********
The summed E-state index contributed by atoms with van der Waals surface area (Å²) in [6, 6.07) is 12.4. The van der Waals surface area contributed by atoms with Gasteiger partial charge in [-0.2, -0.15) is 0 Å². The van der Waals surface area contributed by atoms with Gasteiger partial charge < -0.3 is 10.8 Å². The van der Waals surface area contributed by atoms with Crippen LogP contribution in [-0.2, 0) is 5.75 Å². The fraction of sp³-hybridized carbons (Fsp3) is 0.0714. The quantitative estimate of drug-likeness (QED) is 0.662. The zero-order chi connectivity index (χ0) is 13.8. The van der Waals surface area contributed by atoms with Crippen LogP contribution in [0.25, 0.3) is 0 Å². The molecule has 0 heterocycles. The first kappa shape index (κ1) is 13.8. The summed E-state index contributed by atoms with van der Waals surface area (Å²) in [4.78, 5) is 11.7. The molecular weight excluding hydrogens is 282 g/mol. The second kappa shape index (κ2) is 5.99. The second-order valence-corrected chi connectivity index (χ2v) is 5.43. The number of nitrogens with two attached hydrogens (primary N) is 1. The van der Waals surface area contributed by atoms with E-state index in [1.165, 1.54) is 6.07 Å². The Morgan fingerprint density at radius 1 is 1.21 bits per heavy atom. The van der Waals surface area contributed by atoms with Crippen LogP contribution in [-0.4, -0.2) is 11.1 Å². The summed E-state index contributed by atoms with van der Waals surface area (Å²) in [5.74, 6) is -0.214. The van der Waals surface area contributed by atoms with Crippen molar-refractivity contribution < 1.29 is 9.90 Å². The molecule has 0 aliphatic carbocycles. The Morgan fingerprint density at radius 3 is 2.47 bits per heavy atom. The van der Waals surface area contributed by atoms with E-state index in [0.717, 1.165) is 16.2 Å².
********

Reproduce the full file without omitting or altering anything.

The summed E-state index contributed by atoms with van der Waals surface area (Å²) in [6, 6.07) is 12.4. The van der Waals surface area contributed by atoms with Gasteiger partial charge in [-0.2, -0.15) is 0 Å². The van der Waals surface area contributed by atoms with Gasteiger partial charge < -0.3 is 10.8 Å². The van der Waals surface area contributed by atoms with Crippen LogP contribution in [-0.2, 0) is 5.75 Å². The fraction of sp³-hybridized carbons (Fsp3) is 0.0714. The quantitative estimate of drug-likeness (QED) is 0.662. The zero-order chi connectivity index (χ0) is 13.8. The van der Waals surface area contributed by atoms with Crippen LogP contribution in [0.25, 0.3) is 0 Å². The molecule has 0 heterocycles. The first kappa shape index (κ1) is 13.8. The summed E-state index contributed by atoms with van der Waals surface area (Å²) in [4.78, 5) is 11.7. The molecular weight excluding hydrogens is 282 g/mol. The second kappa shape index (κ2) is 5.99. The second-order valence-corrected chi connectivity index (χ2v) is 5.43. The number of nitrogens with two attached hydrogens (primary N) is 1. The van der Waals surface area contributed by atoms with E-state index in [1.165, 1.54) is 6.07 Å². The Morgan fingerprint density at radius 1 is 1.21 bits per heavy atom. The van der Waals surface area contributed by atoms with Crippen LogP contribution in [-0.4, -0.2) is 11.1 Å². The summed E-state index contributed by atoms with van der Waals surface area (Å²) in [5.74, 6) is -0.214. The van der Waals surface area contributed by atoms with Crippen molar-refractivity contribution < 1.29 is 9.90 Å². The molecule has 0 aliphatic carbocycles. The Morgan fingerprint density at radius 3 is 2.47 bits per heavy atom. The van der Waals surface area contributed by atoms with E-state index in [0.717, 1.165) is 16.2 Å².